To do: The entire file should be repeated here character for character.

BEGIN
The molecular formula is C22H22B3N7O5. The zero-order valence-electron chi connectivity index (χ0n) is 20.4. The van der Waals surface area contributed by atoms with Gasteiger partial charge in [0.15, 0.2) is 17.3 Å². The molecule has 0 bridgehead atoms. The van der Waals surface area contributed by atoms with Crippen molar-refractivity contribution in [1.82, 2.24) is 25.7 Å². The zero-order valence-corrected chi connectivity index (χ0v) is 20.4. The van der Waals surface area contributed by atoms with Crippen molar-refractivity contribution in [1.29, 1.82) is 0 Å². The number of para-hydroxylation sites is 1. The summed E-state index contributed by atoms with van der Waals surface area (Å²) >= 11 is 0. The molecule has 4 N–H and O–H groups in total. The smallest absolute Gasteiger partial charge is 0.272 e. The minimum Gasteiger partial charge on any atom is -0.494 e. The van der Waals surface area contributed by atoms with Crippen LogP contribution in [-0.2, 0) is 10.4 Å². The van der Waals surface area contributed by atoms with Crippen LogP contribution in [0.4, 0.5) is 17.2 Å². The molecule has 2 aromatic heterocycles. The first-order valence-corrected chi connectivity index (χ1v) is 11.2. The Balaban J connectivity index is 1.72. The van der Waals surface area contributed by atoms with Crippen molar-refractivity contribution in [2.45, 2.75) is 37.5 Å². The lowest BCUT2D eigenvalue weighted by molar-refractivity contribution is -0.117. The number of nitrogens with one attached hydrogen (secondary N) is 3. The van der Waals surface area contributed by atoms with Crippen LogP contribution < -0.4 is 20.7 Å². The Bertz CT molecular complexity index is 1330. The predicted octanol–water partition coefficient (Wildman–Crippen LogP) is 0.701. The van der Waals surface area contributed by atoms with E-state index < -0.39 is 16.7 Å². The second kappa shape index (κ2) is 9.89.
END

The molecular formula is C22H22B3N7O5. The zero-order valence-electron chi connectivity index (χ0n) is 20.4. The van der Waals surface area contributed by atoms with Gasteiger partial charge in [0.15, 0.2) is 17.3 Å². The molecule has 0 bridgehead atoms. The van der Waals surface area contributed by atoms with Crippen molar-refractivity contribution in [1.82, 2.24) is 25.7 Å². The zero-order valence-corrected chi connectivity index (χ0v) is 20.4. The van der Waals surface area contributed by atoms with Crippen molar-refractivity contribution in [1.29, 1.82) is 0 Å². The number of para-hydroxylation sites is 1. The summed E-state index contributed by atoms with van der Waals surface area (Å²) >= 11 is 0. The molecule has 4 N–H and O–H groups in total. The smallest absolute Gasteiger partial charge is 0.272 e. The minimum Gasteiger partial charge on any atom is -0.494 e. The van der Waals surface area contributed by atoms with Crippen LogP contribution in [-0.2, 0) is 10.4 Å². The van der Waals surface area contributed by atoms with Crippen LogP contribution in [0.4, 0.5) is 17.2 Å². The molecule has 2 aromatic heterocycles. The first-order valence-corrected chi connectivity index (χ1v) is 11.2. The Balaban J connectivity index is 1.72. The van der Waals surface area contributed by atoms with Crippen molar-refractivity contribution in [2.45, 2.75) is 37.5 Å². The lowest BCUT2D eigenvalue weighted by molar-refractivity contribution is -0.117. The number of nitrogens with one attached hydrogen (secondary N) is 3. The van der Waals surface area contributed by atoms with Crippen LogP contribution < -0.4 is 20.7 Å². The Bertz CT molecular complexity index is 1330. The predicted octanol–water partition coefficient (Wildman–Crippen LogP) is 0.701. The van der Waals surface area contributed by atoms with E-state index < -0.39 is 16.7 Å². The second kappa shape index (κ2) is 9.89.